Stage 3: Career Development
It’s unlikely that any of your team consider the role they are in to be their dream job. In fact, nearly all of your employees will see their current role as a stepping stone to a better position. All of us strive to be better than we are and to achieve more – it’s the human condition. This means that if you want your staff to stay with your company long-term, you need to show them how staying at your company will develop their career. This is stage three of the human resources life cycle.
There are several ways you can show career development at your company. Firstly, we’d recommend putting together outline examples of career paths at your business. For example, a Junior Marketer would advance to a Marketing Consultant. From there, they could work towards becoming a Team Leader. Then on to Assistant Head of Department and perhaps, finally, Head of Department. Setting out a career path – no matter how unattainable it may be for some employees – helps to keep staff motivated and goal-orientated. Otherwise, they’ll feel like they’re stagnating and pursue other job prospects. Once you have career paths outlined, you’ll need to show how your employees can make the jump to the next position. This often includes taking on more responsibilities than currently in their job description and showing consistently high levels of engagement.
Other ways you could show your team possible career developments is through courses and learning new skills – anything that allows them to expand their own prospects without them actually leaving your company!
Stage 4: Employee Retention
This is the stage that most human resources departments miss or fail to show proper attention to. Once you have top talent working for your company, you need to keep hold of them. Replacing an employee costs about four times that employee’s salary. Downtime from that individual, time spent hiring and the process of training a new employee are all factors that cost your company money. Because of this, it makes much more financial sense to focus on retaining the employees you do have.There are a few ways to do this, but perhaps the most simple way is to just show appreciation. Make sure your staff know that they are valued and offer praise of their work. You should also make sure that your company is inclusive and promotes open channels of communication so that your team feel like they can approach you with problems or when they feel unsatisfied.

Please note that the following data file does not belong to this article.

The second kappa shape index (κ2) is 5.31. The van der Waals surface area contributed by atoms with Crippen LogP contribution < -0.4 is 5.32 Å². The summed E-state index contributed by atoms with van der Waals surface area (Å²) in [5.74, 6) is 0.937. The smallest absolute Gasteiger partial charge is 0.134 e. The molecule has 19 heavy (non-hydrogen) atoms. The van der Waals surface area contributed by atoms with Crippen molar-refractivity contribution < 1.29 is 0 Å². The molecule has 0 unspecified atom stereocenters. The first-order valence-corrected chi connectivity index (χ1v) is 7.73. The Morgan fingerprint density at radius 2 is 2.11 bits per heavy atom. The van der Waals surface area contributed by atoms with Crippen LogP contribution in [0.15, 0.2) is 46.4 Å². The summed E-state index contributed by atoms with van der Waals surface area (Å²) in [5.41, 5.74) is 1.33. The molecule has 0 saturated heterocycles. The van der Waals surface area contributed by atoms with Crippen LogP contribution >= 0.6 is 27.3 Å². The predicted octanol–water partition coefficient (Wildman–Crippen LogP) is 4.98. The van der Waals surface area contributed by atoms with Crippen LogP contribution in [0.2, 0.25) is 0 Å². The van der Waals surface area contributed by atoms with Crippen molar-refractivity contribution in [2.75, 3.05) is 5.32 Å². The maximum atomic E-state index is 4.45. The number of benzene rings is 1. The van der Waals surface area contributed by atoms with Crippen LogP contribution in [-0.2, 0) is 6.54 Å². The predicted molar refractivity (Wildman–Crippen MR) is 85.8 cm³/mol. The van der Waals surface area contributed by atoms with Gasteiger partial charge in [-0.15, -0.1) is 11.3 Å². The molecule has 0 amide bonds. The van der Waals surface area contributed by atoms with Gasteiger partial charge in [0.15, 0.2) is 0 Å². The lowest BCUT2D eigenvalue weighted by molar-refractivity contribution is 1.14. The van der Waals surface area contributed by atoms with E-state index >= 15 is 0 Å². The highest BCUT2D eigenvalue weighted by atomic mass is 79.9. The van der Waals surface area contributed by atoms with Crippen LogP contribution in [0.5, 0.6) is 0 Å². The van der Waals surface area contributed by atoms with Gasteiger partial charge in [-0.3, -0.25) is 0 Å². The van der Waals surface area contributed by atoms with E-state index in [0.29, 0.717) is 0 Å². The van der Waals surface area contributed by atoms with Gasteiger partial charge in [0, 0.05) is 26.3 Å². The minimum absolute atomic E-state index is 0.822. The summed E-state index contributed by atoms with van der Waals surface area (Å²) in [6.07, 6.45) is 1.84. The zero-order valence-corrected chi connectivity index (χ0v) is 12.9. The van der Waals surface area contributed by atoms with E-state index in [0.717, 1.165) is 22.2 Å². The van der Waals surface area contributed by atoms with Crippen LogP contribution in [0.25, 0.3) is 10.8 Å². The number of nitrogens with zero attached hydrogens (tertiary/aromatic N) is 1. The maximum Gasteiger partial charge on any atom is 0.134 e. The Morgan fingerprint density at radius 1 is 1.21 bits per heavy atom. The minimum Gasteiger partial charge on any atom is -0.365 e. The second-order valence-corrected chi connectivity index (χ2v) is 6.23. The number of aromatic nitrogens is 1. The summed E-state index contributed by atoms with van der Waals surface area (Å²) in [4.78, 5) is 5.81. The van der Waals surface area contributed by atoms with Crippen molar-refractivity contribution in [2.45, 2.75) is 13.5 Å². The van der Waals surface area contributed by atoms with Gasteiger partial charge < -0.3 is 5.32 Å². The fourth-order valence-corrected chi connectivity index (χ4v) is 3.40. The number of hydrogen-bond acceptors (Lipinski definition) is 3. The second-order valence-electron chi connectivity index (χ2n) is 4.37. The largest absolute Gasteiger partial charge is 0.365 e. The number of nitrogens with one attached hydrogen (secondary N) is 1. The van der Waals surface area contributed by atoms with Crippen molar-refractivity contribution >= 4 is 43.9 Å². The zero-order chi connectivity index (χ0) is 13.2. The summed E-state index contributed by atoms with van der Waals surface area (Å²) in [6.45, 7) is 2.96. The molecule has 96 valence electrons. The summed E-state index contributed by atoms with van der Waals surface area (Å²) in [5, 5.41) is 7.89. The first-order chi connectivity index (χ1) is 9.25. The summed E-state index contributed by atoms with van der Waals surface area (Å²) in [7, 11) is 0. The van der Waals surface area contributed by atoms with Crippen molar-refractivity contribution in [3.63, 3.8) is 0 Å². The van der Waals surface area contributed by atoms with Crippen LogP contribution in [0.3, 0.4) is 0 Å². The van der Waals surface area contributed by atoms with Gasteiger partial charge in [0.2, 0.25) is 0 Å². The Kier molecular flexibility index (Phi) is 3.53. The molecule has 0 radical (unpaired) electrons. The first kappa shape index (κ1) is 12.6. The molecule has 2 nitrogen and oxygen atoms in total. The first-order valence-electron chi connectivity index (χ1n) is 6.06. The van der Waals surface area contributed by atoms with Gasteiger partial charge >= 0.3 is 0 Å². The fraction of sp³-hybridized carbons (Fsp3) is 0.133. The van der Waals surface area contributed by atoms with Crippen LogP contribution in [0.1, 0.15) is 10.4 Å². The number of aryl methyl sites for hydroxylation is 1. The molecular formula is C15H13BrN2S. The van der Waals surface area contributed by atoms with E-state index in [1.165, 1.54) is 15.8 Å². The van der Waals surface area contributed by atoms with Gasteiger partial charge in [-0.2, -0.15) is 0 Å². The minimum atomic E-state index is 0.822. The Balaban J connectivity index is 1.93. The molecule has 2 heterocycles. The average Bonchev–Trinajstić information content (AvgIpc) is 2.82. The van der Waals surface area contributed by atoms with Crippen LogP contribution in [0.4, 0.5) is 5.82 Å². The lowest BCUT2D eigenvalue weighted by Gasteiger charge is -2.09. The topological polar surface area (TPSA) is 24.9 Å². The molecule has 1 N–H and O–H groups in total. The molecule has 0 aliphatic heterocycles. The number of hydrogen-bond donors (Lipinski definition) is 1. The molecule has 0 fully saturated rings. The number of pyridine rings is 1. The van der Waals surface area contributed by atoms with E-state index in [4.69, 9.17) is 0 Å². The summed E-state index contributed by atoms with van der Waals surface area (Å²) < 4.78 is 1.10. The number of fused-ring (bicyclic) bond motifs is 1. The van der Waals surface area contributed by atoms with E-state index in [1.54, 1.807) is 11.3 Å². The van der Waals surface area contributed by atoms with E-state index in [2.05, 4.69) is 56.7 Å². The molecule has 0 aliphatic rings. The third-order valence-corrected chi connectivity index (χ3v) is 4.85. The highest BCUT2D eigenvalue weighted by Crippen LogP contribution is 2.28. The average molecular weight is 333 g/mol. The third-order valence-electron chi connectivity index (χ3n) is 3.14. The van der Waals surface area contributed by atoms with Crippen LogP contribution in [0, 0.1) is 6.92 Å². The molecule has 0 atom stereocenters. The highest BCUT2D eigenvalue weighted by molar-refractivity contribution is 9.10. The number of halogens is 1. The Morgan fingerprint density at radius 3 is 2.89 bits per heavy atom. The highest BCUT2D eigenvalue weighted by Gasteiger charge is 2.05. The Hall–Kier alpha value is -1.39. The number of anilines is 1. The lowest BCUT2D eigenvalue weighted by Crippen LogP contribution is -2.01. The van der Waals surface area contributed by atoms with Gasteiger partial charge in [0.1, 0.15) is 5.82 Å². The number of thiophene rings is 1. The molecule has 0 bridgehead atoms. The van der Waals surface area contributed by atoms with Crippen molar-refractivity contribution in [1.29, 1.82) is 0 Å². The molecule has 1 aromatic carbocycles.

Stage 5: Termination
Of course, it’s a sad fact that every employee eventually leaves your company. However, a good human resources department can use this to their advantage too. It’s likely that any staff members unhappy in their roles will talk about their experiences working for you much more candidly once they have handed in their notice. Make it company practice to hold exit interviews with leaving staff to get honest feedback on your company and practices. Don’t ignore what you’re told either – use it to make practical changes to your company to keep your current staff for longer!
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Published by: Miranda Dews